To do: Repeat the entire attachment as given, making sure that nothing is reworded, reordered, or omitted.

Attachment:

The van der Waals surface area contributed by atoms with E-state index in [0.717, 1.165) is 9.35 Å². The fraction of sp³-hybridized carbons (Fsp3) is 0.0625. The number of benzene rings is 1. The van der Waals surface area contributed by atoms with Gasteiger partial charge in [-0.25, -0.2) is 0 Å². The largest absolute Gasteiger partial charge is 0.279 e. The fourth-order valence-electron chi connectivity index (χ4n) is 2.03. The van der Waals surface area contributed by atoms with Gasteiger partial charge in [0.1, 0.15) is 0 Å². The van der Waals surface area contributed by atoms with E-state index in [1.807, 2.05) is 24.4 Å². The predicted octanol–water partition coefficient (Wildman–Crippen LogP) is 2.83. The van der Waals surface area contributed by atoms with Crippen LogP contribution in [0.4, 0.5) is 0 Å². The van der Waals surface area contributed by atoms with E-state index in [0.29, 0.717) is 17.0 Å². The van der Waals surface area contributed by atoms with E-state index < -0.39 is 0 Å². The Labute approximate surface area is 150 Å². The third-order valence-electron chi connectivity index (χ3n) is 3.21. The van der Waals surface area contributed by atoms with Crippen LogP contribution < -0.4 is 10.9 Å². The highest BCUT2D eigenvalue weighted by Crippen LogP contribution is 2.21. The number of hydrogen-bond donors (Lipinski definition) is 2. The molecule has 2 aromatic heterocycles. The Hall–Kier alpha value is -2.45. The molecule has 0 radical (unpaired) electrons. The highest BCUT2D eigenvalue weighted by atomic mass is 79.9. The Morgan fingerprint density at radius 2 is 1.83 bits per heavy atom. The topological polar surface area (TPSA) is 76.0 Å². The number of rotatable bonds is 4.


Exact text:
The van der Waals surface area contributed by atoms with E-state index in [0.717, 1.165) is 9.35 Å². The fraction of sp³-hybridized carbons (Fsp3) is 0.0625. The number of benzene rings is 1. The van der Waals surface area contributed by atoms with Gasteiger partial charge in [-0.25, -0.2) is 0 Å². The largest absolute Gasteiger partial charge is 0.279 e. The fourth-order valence-electron chi connectivity index (χ4n) is 2.03. The van der Waals surface area contributed by atoms with Gasteiger partial charge in [0.1, 0.15) is 0 Å². The van der Waals surface area contributed by atoms with E-state index in [1.807, 2.05) is 24.4 Å². The predicted octanol–water partition coefficient (Wildman–Crippen LogP) is 2.83. The van der Waals surface area contributed by atoms with Crippen LogP contribution in [0.4, 0.5) is 0 Å². The van der Waals surface area contributed by atoms with E-state index in [0.29, 0.717) is 17.0 Å². The van der Waals surface area contributed by atoms with E-state index < -0.39 is 0 Å². The Labute approximate surface area is 150 Å². The third-order valence-electron chi connectivity index (χ3n) is 3.21. The van der Waals surface area contributed by atoms with Crippen LogP contribution < -0.4 is 10.9 Å². The highest BCUT2D eigenvalue weighted by Crippen LogP contribution is 2.21. The number of hydrogen-bond donors (Lipinski definition) is 2. The molecule has 2 aromatic heterocycles. The Hall–Kier alpha value is -2.45. The molecule has 0 radical (unpaired) electrons. The highest BCUT2D eigenvalue weighted by atomic mass is 79.9. The Morgan fingerprint density at radius 2 is 1.83 bits per heavy atom. The topological polar surface area (TPSA) is 76.0 Å². The number of rotatable bonds is 4.